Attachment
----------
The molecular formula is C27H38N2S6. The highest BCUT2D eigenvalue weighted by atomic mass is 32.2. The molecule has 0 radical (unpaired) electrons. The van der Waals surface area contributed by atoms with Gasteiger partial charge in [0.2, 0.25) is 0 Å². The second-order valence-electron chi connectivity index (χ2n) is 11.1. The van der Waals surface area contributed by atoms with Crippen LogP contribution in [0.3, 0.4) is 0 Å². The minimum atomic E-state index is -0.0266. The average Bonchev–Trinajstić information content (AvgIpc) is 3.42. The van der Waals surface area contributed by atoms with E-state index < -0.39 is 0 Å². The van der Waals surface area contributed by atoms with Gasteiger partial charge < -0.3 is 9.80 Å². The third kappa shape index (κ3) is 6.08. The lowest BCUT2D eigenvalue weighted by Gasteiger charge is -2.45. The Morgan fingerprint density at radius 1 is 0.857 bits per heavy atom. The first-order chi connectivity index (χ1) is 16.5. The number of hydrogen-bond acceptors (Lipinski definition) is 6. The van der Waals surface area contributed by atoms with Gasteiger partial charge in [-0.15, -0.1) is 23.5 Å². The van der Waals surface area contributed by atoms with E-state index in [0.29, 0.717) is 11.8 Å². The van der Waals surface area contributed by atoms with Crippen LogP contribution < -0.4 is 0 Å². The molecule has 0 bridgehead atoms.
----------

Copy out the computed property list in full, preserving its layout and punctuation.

The molecular formula is C27H38N2S6. The highest BCUT2D eigenvalue weighted by atomic mass is 32.2. The molecule has 0 radical (unpaired) electrons. The van der Waals surface area contributed by atoms with Gasteiger partial charge in [0.2, 0.25) is 0 Å². The second-order valence-electron chi connectivity index (χ2n) is 11.1. The van der Waals surface area contributed by atoms with Crippen LogP contribution in [0.3, 0.4) is 0 Å². The minimum atomic E-state index is -0.0266. The average Bonchev–Trinajstić information content (AvgIpc) is 3.42. The van der Waals surface area contributed by atoms with E-state index < -0.39 is 0 Å². The van der Waals surface area contributed by atoms with Gasteiger partial charge < -0.3 is 9.80 Å². The third kappa shape index (κ3) is 6.08. The lowest BCUT2D eigenvalue weighted by Gasteiger charge is -2.45. The Morgan fingerprint density at radius 1 is 0.857 bits per heavy atom. The first-order chi connectivity index (χ1) is 16.5. The number of hydrogen-bond acceptors (Lipinski definition) is 6. The van der Waals surface area contributed by atoms with Gasteiger partial charge in [-0.15, -0.1) is 23.5 Å². The van der Waals surface area contributed by atoms with E-state index in [0.29, 0.717) is 11.8 Å². The van der Waals surface area contributed by atoms with Crippen LogP contribution < -0.4 is 0 Å². The molecule has 0 bridgehead atoms.